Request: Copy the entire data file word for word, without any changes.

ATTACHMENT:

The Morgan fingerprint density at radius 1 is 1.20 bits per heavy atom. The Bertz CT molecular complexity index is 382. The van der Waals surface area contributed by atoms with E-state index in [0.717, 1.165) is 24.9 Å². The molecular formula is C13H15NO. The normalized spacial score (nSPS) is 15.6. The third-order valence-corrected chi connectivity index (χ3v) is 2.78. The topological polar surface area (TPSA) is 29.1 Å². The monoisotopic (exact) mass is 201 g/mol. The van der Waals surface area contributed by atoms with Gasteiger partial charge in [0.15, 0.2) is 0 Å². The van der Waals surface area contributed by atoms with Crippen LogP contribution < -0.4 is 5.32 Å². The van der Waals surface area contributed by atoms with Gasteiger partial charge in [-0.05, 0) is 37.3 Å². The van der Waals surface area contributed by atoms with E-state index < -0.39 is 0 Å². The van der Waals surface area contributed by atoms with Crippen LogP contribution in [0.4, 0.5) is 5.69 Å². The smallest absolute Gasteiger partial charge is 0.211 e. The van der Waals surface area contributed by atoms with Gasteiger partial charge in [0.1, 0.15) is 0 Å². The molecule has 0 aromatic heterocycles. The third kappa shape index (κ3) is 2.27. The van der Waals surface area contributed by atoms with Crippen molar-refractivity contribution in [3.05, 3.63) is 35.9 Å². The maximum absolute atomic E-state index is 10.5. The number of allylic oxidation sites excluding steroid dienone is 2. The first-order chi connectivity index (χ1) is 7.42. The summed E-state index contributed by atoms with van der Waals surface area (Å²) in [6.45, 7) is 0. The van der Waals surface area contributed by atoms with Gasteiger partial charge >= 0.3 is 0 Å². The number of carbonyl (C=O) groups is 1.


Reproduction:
The Morgan fingerprint density at radius 1 is 1.20 bits per heavy atom. The Bertz CT molecular complexity index is 382. The van der Waals surface area contributed by atoms with E-state index in [0.717, 1.165) is 24.9 Å². The molecular formula is C13H15NO. The normalized spacial score (nSPS) is 15.6. The third-order valence-corrected chi connectivity index (χ3v) is 2.78. The topological polar surface area (TPSA) is 29.1 Å². The monoisotopic (exact) mass is 201 g/mol. The van der Waals surface area contributed by atoms with Gasteiger partial charge in [0.15, 0.2) is 0 Å². The van der Waals surface area contributed by atoms with Crippen LogP contribution < -0.4 is 5.32 Å². The van der Waals surface area contributed by atoms with Gasteiger partial charge in [-0.05, 0) is 37.3 Å². The van der Waals surface area contributed by atoms with E-state index < -0.39 is 0 Å². The van der Waals surface area contributed by atoms with Crippen LogP contribution in [0.4, 0.5) is 5.69 Å². The smallest absolute Gasteiger partial charge is 0.211 e. The van der Waals surface area contributed by atoms with Gasteiger partial charge in [0.1, 0.15) is 0 Å². The molecule has 0 aromatic heterocycles. The third kappa shape index (κ3) is 2.27. The van der Waals surface area contributed by atoms with Crippen molar-refractivity contribution in [3.05, 3.63) is 35.9 Å². The maximum absolute atomic E-state index is 10.5. The number of allylic oxidation sites excluding steroid dienone is 2. The first-order chi connectivity index (χ1) is 7.42. The summed E-state index contributed by atoms with van der Waals surface area (Å²) in [6.45, 7) is 0. The van der Waals surface area contributed by atoms with Gasteiger partial charge >= 0.3 is 0 Å². The number of carbonyl (C=O) groups is 1.